In the podcast “Hidden Brain,” psychologist Azim Sharif discussed how religion started, thousands of years ago, as a means of social cohesion. The early pagan religions relied on the threat of supernatural punishment as a means of inducing behavior that kept groups together.  As social groups enlarged from maybe one or two dozen people to groups of hundreds, then thousands, an individual needed to have means of trusting other individuals, since not everyone knew every other person in the social groups. Indeed, supernatural punishment and reward is still one of the main inducements that caused – and keeps – some religions to become so large. In this regard, Judaism is an example of just this promise/threat scenario.

Today’s parashah lays out for us in stark terms how we are supposed to observe Gd’s commandments. “See, this day I set before you a blessing and a curse: a blessing if you listen to the commandments of the Lord your Gd, which I enjoin upon you this day. And curse, if you do not listen to the commandments of the Lord your Gd but turn away from the path that I enjoin you.” We read about how we are to deal with those who worship “false Gds.” We are to put them to death! And we are to destroy all other houses of worship besides our own.

There are a couple of really disagreeable segments in this and other parashiot such as instructions to the Israelites to kill those they plunder in their quest to conquer and inhabit the Promised Land. These portions and the curses that result from noncompliance are sometimes pointed to by nonjews when they depict our Bible as being filled with punishment and violence.

Well, I personally don’t believe that tangible punishment awaits us if we sin. Nor do I believe that we will be rewarded in any tangible way for performing good deeds. I don’t need to be addressed as a toddler. I – we – each must find our own way in which the commandments speak to us, informed by our people’s story and teachings. I have also spoken before about ritual and its importance.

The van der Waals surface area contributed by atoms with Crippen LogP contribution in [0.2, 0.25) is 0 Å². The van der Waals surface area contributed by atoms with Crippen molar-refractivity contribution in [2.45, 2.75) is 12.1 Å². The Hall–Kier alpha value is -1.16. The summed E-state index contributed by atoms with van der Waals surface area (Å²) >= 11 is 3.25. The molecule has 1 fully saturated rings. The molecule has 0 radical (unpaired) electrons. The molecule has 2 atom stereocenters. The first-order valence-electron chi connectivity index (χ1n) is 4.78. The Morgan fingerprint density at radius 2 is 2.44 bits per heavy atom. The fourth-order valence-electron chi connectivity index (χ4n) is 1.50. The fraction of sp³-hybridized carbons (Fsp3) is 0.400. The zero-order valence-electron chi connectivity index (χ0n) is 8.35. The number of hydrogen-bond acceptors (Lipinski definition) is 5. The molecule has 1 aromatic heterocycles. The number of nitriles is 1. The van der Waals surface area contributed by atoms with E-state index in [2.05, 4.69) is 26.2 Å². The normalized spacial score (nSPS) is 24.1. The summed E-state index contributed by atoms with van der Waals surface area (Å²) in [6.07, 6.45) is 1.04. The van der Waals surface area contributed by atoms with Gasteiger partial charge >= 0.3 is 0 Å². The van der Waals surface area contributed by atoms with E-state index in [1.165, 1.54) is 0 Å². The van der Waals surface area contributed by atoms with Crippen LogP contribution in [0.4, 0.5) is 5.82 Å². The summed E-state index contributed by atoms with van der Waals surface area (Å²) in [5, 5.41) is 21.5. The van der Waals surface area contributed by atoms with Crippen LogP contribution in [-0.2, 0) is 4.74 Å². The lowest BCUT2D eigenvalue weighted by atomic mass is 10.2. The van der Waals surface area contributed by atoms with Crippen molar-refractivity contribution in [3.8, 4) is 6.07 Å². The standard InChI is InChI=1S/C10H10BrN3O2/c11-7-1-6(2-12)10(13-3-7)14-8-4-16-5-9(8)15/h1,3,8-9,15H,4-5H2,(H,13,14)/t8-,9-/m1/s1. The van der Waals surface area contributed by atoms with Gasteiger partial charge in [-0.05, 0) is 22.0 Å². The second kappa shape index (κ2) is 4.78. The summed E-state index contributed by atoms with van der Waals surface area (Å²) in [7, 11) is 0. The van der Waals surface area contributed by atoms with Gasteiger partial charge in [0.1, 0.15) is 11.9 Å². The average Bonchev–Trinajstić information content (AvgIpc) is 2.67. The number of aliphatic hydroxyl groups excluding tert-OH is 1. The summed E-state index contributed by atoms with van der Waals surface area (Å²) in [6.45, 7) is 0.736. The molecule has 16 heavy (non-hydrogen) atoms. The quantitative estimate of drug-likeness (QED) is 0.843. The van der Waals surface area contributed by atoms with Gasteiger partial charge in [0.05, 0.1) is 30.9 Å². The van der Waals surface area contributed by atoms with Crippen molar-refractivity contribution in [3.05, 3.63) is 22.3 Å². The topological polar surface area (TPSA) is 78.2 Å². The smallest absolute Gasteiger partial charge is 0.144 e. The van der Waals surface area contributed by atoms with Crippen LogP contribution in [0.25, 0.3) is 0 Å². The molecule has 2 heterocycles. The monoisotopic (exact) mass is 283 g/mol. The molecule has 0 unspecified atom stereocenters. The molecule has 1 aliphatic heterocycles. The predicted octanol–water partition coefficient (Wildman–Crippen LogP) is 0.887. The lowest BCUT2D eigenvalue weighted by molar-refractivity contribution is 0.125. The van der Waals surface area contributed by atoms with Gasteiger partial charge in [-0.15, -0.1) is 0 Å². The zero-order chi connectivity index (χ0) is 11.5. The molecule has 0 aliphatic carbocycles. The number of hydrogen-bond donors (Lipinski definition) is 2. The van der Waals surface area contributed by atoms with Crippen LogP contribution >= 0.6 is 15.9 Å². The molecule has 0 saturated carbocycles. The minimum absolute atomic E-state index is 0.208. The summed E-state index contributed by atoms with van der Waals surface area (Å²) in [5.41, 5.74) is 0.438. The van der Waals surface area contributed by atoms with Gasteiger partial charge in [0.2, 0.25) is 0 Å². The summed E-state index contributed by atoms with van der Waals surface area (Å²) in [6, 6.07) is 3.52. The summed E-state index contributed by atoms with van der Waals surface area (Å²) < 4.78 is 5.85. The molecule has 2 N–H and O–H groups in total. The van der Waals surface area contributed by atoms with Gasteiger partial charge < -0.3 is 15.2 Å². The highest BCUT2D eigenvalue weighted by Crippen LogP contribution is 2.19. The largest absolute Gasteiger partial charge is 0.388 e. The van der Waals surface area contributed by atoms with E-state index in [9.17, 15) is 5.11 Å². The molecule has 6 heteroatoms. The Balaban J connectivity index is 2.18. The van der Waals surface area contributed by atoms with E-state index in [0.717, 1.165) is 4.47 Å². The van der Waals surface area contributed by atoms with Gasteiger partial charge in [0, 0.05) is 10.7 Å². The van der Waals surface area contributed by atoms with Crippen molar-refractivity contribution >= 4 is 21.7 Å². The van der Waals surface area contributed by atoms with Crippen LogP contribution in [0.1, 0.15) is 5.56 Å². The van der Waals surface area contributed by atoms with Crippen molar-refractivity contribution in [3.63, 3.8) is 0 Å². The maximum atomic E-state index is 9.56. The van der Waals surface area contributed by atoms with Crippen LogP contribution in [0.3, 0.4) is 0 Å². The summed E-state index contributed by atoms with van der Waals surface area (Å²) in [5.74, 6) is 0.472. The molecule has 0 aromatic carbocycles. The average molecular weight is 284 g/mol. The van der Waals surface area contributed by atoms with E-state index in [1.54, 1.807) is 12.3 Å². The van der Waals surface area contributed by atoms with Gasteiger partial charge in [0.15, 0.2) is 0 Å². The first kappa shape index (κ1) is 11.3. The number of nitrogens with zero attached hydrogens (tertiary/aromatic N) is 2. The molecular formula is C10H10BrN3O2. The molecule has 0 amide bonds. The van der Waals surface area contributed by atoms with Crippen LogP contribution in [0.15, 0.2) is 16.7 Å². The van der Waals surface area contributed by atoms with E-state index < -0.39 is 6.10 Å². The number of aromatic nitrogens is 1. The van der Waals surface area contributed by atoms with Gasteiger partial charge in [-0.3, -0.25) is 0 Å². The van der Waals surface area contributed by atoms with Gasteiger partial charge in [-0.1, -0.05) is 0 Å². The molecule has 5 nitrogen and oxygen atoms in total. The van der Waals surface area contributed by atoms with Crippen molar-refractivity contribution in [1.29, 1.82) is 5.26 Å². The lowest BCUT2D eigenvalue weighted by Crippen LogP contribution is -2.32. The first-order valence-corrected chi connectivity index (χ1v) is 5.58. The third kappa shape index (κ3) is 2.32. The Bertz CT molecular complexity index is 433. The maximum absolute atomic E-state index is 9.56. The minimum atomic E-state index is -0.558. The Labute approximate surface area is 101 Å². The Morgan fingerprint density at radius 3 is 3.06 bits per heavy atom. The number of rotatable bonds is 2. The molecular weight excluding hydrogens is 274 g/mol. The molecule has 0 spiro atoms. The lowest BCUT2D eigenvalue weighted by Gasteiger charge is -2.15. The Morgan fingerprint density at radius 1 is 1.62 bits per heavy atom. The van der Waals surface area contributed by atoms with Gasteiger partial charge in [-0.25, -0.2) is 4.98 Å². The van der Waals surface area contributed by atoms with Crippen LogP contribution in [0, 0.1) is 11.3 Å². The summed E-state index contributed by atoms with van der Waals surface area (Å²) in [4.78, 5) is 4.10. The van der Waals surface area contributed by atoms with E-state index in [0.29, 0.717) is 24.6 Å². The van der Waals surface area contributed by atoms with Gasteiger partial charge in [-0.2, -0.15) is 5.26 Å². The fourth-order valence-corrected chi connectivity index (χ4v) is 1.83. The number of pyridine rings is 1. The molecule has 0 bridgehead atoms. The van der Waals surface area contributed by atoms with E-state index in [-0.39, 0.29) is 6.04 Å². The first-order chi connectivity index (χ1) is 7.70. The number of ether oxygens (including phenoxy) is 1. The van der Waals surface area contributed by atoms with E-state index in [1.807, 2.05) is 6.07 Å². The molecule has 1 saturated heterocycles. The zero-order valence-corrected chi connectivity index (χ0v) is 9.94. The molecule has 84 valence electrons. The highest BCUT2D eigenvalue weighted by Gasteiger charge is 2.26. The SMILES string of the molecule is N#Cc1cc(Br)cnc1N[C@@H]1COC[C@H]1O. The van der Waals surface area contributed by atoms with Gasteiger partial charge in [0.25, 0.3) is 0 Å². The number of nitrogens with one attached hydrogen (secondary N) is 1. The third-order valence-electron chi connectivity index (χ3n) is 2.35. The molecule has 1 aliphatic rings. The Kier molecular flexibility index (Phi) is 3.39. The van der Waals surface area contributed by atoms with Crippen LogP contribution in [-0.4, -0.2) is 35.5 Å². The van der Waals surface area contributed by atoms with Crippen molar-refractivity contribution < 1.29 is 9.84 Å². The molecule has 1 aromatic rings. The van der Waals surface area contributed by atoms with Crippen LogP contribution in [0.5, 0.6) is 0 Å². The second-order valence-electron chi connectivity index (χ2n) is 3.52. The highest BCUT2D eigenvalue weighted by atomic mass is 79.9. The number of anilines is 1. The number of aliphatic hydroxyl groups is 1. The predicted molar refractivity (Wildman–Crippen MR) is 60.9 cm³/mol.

So you have here a committed Jew who is at least somewhat observant, but who doesn’t believe in Divine reward and punishment. How do I reconcile that? I would be happy to reiterate my personal theology with you, but having done that from the bimah already, I want to focus on a different aspect of today’s parashah.

I’m only mentioning this fire and brimstone portion of the parashah to contrast it with what I consider the more positive portions, gratitude and rejoicing.

I recently finished a book by Jonathan Ruach (Ruach – he must have been Jewish, right?) called, “The Happiness Curve.” The book describes how one’s self-measure of happiness is relatively high in early adulthood, sags appreciably before reaching its trough, usually in a person’s mid-40s to early 50s, and then climbs again. This is found irrespective of the country studied and the gender analyzed, and is independent of socioeconomic status. It’s really an amazingly consistent finding, and the author does a great job giving numerous reasons why this may be so.

The trough in the happiness quotient follows the dashed dreams of our youth and is exacerbated by financial realities, the realization of the limits of what we will be able to achieve in our lives, the feeling of, “Is this all there is,” our inevitably growing list of infirmities, finding ourselves in a “sandwich generation,” new burdens – imperfect kids, spouse, etc, etc.